That was how things were not just between us brothers, but also with the other staff we worked with. After filming from six in the morning to midnight, we couldn’t go outside because there might be an explosion somewhere, so we all got together indoors and reviewed the footage that we had shot during the day. Even then, there was no one who went to sleep because they were not involved with that specific task, but rather, everyone worked together as a unit. This is not to say that we had a meeting beforehand and unanimously agreed to do things that way. That was just how it naturally was from the beginning.

Also, the people who appeared in the film each had staff that they were compatible with, and staff that they were not. For example, the old woman who appears in the final scenes of the film, and whom we were just talking about, did not really connect with my brother, but she was able to connect really well with me. So, at times like that, my brother would say, “I’ll leave it to you,” and go outside the house. In contrast, Shadi, the man who lost his entire family, connected better with my brother than me. At that time, it was me who went outside the shop. I think we were able to do these things precisely because we, the cameraman and other staff included, had a relationship of trust between us.

I think the most remarkable scene is in the film’s last sequence, the scene where the girls are walking at dusk. The sunlight and light from passing motorbikes were wonderful, but it wasn’t something that we had planned and filmed. It was a complete coincidence. Even if you purposefully try to capture something, you cannot. I think it really must have been divine intervention.

IT: So it was precisely because the entire staff felt the same way about the film and its subjects, because they approached these things with everything they had, that this perfect harmony emerged, and precisely because of that, there were many scenes that you were able to film.

AAS: If things hadn’t been that way, we would not have been able to make this film. It does not belong to the two of us, its directors, alone. Everyone involved loves it, and each of them sees it as their own. Yesterday, after the Q&A ended and I went back to the hotel, I received messages from a lot of people, starting with my brother, wanting to know about the screening. Everyone was waiting eagerly for the response at Yamagata. If they had not given this film everything they had, if they had not loved it as they do, I think this film would not have come this far.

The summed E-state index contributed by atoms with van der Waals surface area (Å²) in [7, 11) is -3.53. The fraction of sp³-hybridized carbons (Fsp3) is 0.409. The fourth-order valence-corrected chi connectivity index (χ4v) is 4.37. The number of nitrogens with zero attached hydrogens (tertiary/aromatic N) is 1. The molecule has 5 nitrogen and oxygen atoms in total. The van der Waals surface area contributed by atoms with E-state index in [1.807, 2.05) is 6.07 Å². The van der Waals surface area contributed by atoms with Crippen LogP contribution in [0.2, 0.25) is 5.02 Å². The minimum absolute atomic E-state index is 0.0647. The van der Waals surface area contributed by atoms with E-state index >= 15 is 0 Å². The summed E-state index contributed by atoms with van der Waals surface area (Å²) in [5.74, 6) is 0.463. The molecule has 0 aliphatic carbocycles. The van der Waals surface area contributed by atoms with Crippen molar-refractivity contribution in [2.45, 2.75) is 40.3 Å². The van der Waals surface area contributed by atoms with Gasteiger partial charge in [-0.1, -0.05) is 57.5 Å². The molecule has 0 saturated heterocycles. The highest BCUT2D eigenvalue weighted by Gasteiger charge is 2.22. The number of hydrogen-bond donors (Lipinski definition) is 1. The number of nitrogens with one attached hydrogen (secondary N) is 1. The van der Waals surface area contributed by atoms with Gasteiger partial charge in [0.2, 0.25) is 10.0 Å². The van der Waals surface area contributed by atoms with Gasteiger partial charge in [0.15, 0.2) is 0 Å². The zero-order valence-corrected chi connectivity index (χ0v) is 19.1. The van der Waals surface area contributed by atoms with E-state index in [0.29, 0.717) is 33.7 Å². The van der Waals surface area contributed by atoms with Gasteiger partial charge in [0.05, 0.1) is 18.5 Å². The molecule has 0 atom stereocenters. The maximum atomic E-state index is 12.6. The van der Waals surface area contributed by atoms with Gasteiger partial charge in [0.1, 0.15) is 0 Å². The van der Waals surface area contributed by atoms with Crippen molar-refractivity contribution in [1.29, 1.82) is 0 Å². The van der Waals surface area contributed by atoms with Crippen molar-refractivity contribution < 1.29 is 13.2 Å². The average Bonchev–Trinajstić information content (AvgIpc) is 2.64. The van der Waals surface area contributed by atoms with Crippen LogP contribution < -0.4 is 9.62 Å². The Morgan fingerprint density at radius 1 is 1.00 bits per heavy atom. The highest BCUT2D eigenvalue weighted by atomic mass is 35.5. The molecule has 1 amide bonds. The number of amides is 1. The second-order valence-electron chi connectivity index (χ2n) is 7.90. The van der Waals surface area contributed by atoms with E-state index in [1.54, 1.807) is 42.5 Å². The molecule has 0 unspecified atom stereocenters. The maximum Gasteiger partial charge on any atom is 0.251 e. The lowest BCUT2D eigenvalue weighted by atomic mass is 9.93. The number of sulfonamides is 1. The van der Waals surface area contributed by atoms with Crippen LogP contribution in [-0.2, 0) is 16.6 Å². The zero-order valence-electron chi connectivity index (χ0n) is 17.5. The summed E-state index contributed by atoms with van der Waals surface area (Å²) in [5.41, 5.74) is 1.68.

IT: There is a famous Japanese documentary filmmaker who left behind the words, “Film is a record of living beings,” but I felt such strong vitality from all the people who appeared in this film. They are speaking of tragedy, but they are brimming with a strong will to live on. I took it as a message that we, together with the arts that each of them practice, should not exist in a world of death, that art should exist for a world of those who live on. As I listened to your talk, I thought that this film overflowing with that kind of vitality was a result of the staff work that allowed everyone to rally their collective insights.

AAS: I am very happy to hear your thoughts. We talked about boundaries earlier, and I think there are three boundaries in this film. One is the boundary between life and death. One is the boundary between good and evil. Another is the boundary between black and white. I think that, through art, we can eliminate these boundaries. I think we should eliminate boundaries and proceed in a positive direction. I would be happy if we were able to convey those kinds of feelings to everyone through this film.

Compiled by Ishikawa Taichi
Translated by Joelle Nazzicone

Photography: Sugano Kurumi / Video: Sato Hiroaki / Interpreter: Takada Fluke / 2023-10-08

Ishikawa Taichi
Ishikawa began filmmaking while a student at Waseda University. His films include Planet of the Giants (2021) and See You Then (2023), etc. Since 2019 he has been involved in the YIDFF as a staff member of its Tokyo Office. In 2024 he participated in Yamagata Documentary Dojo 6 as a filmmaker.